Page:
Due to internal coolant ducts, innovative geometry and coatings, the machining of stainless steels, nickel-based super alloys and CrCo-alloys has become significantly simpler and more stable. This also applies to small diameter holes as well as deep bores.
The Mikron CrazyDrill range includes through coolant drills in six different working lengths: up to 6, 10,15,20, 30 and 40 x D. In addition, there is a short pilot drill for a maximum bore depth of 3 x D. With a bore depth of 20 x D these tools are available from diameters of 1mm (the longest from 2mm) up to a maximum diameter of 6mm.
Mikron has introduced these new ranges to tackle tough-elastic super alloys with poor heat conductivity. In these instances cooling through traditional round ducts, even with high pressure, is insufficient. Premature edge chipping, packing of chips and build-up of the flutes prevents a stable drilling process. This is a particular problem for industries working with valuable materials.
Markus Schnyder, head of Mikron Tool International and one of the initiators of the new tools comments: “For many years our customers reached the limit when drilling stainless steel. The process was unstable and too slow, thus machining became extremely expensive. We wanted to find a solution. The development took us several years and we depended on close cooperation with our partners, for instance, to find the right blank material or the most efficient coating.”
Whether short or long bore, the new geometry provides a chip-breaking effect at the cutting edge. The chips are short and curved as a result. Additionally, the new geometry has an open flute profile that facilitates the evacuation of microchips.
There is also a variant for long drills: in addition to the open profile, polishing flutes help the evacuation of chips from the hole and a new coating especially developed for stainless steels helps in this regard.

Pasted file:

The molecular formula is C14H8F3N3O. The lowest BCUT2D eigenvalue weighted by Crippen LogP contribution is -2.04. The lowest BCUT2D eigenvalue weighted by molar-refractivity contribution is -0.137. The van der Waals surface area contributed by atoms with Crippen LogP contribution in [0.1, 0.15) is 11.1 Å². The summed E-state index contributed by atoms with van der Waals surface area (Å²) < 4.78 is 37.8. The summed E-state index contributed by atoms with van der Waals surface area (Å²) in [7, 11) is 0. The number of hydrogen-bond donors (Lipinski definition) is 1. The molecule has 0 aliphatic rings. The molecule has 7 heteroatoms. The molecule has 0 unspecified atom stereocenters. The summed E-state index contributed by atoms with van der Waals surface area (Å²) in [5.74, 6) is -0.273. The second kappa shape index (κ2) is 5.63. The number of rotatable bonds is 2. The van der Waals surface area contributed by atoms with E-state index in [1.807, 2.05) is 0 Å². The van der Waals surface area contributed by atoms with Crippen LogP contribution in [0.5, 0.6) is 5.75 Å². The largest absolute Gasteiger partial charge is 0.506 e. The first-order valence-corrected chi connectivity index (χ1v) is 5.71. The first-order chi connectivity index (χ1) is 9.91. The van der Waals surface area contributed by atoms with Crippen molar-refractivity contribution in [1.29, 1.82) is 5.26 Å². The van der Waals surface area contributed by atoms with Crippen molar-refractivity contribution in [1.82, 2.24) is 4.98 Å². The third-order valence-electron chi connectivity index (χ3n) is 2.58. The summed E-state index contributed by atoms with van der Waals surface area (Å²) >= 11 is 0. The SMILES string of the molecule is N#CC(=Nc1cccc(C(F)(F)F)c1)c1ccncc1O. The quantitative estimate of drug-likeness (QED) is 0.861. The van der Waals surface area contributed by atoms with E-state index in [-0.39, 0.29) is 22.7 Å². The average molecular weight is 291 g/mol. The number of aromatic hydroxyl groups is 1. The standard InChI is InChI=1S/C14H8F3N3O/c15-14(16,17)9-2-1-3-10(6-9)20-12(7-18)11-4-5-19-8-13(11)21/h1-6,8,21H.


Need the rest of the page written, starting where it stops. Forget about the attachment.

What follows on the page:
Performance and process stability is mainly achieved through the cooling of the tool: two spiralised, internal coolant ducts up to the drill tip guarantee a constant and high coolant flow during the entire drilling process – an important factor to prevent overheating of the tool even with high cutting speeds.
The drop shaped coolant ducts are designed with the largest possible diameter and are located in an area with minimal stress to ensure the stability of the tools is not compromised. Compared to the conventional round diameter shape, these ducts afford a four times higher coolant flow. At diameters under 3mm a power chamber in the shaft reduces the length of the ducts and provides higher coolant pressure.
The advantage of an efficient supply of coolant to the drill tip is that it increases tool life because overheating of the cutting edges is avoided right from the start. Combined with the innovative tip geometry, the cooling helps to break and flush out the chips from the flutes. All these characteristics make it possible to work with higher cutting parameters (speeds and feeds) and to drill in one single stroke.
Starting with drill for a depth of 10 x D, little by little new and longer versions have been introduced to the CrazyDrill Cool SST-Inox range including 30 x D and 40 x D.
“One single stroke is sufficient to reach the entire depth – without chip evacuation – from 6 to 40 x D,” Mr Schnyder asserts. “The same applies to the speeds and feeds which can be set equally for a depth of 20 x D. For depths starting at 30 x D these settings need to be reduced by an average of one third.”
When drilling at 15 x D it helps to have a short pilot operation to reach optimum positional accuracy. It also helps to guide a long drill to guarantee straightness. So that centring is accurate, Mikron developed a complementary pilot drill whose tolerances are specifically intended for working with long drills. If needed, the tool can also simultaneously produce a 90° chamfer. It also features internal coolant to the tip and is available in diameters from 1 to 6mm.
There are various reasons why users turn to these new drills such as time saving, cost reduction and longer tool life or simply the need for a stable drilling process in difficult materials.
According to Mikron a customer using a traditional drill with round cross section coolant channels can reach a tool life of 3,900 bores per tool. With the new drills it is possible to reach 18,000. This represents a cost saving for changing a single tool of $15,000 per year.
For the machining of a medical part (bore diameter 4mm, depth 68mm) made from chrome-cobalt one customer had difficulty finding the right drill that would guarantee a stable process.
With the new Mikron tooling he achieved drilling that was ten times faster with three times longer tool life. The hole quality was excellent in regard to cylindricity, diameter and concentricity. Surface finish quality, depending on material was in the range of Ra 0.1 to 0.3 (grinding quality).
Mikron Tools www.mikrontool.com